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Four years ago in Indonesia, anthropologists made one of the most puzzling discoveries in human evolution. They unearthed the so-called Hobbit - a three- foot-tall creature - human-like but with a brain the size of a grapefruit. Some scientists say the Hobbit is an ancient human ancestor, a form that appeared over a million years ago. They say it somehow survived until 12,000 years ago living unnoticed as modern humans took over the world. Others say, no way. The creature is simply one of us just with a genetic disease.

As NPR's Christopher Joyce reports, there is new evidence that indicates the Hobbit really was one of our primitive ancestors.

CHRISTOPHER JOYCE: Matthew Tocheri wasn't part of the Hobbit fight a year ago. He was studying wrist bones - pretty specialized stuff. But when he got a chance to see the Hobbit's wrist bones, he was shocked.

MATTHEW TOCHERI: I opened up the container, and I pulled out the bones and, wow, I couldn't believe it. It was like - is this - is somebody putting me on? These are completely primitive.

JOYCE: Tocheri says his knees were shaking. That's because as he saw it - if the Hobbit were really just a diseased modern human, it would have human-like wrist bones. But these looked more like an ape's. No one else had noticed this. You'd have to be an expert on tiny bones like the trapezoid to know.

TOCHERI: So in great apes and other primates, the trapezoid basically looks like a pyramidal wedge. But in modern humans and Neanderthals, it looks like a boot.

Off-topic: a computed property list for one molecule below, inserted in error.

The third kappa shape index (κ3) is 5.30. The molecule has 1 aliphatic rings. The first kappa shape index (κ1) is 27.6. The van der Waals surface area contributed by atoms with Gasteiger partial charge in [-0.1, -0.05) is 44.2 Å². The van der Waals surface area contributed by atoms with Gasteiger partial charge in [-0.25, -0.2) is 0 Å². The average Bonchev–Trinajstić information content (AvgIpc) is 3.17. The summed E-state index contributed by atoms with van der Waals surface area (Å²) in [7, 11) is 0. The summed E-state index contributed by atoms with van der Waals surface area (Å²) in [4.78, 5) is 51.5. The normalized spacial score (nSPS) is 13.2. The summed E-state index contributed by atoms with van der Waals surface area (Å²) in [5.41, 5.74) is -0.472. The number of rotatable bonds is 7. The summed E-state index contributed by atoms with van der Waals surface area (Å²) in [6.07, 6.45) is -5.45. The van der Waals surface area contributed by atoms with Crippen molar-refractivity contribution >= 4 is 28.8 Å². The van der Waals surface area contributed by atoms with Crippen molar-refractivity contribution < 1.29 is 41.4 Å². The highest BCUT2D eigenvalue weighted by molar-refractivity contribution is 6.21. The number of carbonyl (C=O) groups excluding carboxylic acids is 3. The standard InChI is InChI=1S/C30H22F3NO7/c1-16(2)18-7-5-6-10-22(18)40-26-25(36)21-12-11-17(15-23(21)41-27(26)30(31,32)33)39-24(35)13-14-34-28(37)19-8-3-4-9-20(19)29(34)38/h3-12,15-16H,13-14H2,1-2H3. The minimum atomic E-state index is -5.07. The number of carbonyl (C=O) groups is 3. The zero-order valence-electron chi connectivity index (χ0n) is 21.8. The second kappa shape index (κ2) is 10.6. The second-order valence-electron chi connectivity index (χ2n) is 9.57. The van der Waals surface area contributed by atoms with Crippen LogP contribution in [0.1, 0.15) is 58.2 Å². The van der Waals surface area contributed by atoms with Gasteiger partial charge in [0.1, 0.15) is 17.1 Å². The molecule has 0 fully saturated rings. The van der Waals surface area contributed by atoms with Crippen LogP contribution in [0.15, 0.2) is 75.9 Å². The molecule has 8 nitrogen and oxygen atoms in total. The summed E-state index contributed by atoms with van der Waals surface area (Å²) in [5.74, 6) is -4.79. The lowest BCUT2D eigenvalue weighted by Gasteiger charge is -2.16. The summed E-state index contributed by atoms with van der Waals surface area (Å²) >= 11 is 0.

JOYCE: And the same applied to the two other wrist bones that Tocheri examined at the Smithsonian Institution where he works. They were ape-like, not human- like. Tocheri says that supports the idea that the Hobbit is not a modern human with some disease.

Another anthropologist agrees. William Jungers, at Stony Brook University in New York, worked with Tocheri. He says if the Hobbit isn't human, it could change scientists' view of how we evolved.

WILLIAM JUNGERS: I think that we've really grossly underestimated the complexity of human evolution and I think there are lots more surprises in store.

JOYCE: The new interpretation has not resolved the dispute, however. Skeptics say hundreds of genetic diseases could have given the Hobbits their strange but human bodies. The primitive ancestor camp points out that there's more than one Hobbit skeleton on the Indonesian island, so how do you explain that? But the skeptics reply that an isolated colony of inbred people could have shared the same genetic abnormalities.

But Matthew Tocheri says the Hobbit was the ultimate pre-human survivor.

TOCHERI: Just looking at them and seeing how primitive they were, I almost felt a certain feeling of success for the Hobbits. They made it. They made it into modern times. They've completely baffled us because they did it.

JOYCE: Tocheri's study appears in tomorrow's issue of the journal Science.

Christopher Joyce, NPR News.

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